• For instance, a person might say, “I’m the boss here, I call the shots.”
  • In a discussion about leadership, someone might comment, “A good leader knows when to delegate and when to call the shots.”
  • A manager might explain their role by saying, “I oversee the team and call the shots on important projects.”

10. Handle like a pro

To “handle like a pro” means to manage a task or situation with expertise and skill.

  • For example, a person might say, “He handled the difficult customer complaint like a pro.”
  • In a conversation about multitasking, someone might mention, “She can handle multiple projects at once and still deliver quality work.”
  • A supervisor might commend their employee by saying, “You handled the challenging situation with professionalism and grace.”

11. Keep it together

To remain calm and composed in a challenging or stressful situation. “Keep it together” is often used as a reminder to maintain control and not let emotions or stress overwhelm oneself.

  • For example, during a difficult presentation, a colleague might whisper, “Just keep it together, you’re doing great.”
  • In a high-pressure sports game, a coach might yell, “Stay focused and keep it together, we can win this!”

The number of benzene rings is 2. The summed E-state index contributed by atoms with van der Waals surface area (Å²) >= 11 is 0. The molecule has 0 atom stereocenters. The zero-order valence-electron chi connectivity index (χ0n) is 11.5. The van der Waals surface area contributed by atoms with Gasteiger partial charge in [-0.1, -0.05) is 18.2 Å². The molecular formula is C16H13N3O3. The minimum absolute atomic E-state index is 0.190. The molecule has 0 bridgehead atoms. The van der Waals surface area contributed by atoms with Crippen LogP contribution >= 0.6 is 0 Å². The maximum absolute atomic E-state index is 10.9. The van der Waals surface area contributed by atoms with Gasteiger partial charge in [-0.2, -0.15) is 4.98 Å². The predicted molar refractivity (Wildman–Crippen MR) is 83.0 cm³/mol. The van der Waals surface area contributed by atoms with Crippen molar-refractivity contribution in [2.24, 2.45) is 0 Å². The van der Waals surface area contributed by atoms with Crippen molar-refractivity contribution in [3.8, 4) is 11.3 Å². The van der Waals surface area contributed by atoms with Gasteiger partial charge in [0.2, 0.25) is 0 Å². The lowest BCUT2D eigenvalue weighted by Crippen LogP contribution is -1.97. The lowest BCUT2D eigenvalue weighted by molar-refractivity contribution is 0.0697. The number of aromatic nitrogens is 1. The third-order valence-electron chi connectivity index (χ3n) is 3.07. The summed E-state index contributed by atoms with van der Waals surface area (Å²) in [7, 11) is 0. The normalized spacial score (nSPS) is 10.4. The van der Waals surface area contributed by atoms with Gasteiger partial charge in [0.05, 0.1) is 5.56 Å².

• A friend might offer support by saying, “I know it’s tough, but you can keep it together and get through this.”

12. Keep on top of

To stay informed or up-to-date on a particular situation or task. “Keep on top of” implies actively monitoring and managing something to ensure it is under control and progress is being made.

  • For instance, a project manager might say, “I need to keep on top of the deadlines to ensure everything is on track.”
  • In a discussion about current events, someone might mention, “It’s important to keep on top of the latest news to stay informed.”
  • A teacher might advise their students, “Make sure to keep on top of your assignments and study regularly.”

13. Keep things in check

To ensure that a situation or task remains under control and does not spiral out of hand. “Keep things in check” implies actively monitoring and managing various elements to prevent any issues or problems from arising.

  • For example, a manager might say, “I need to keep things in check to ensure a smooth workflow.”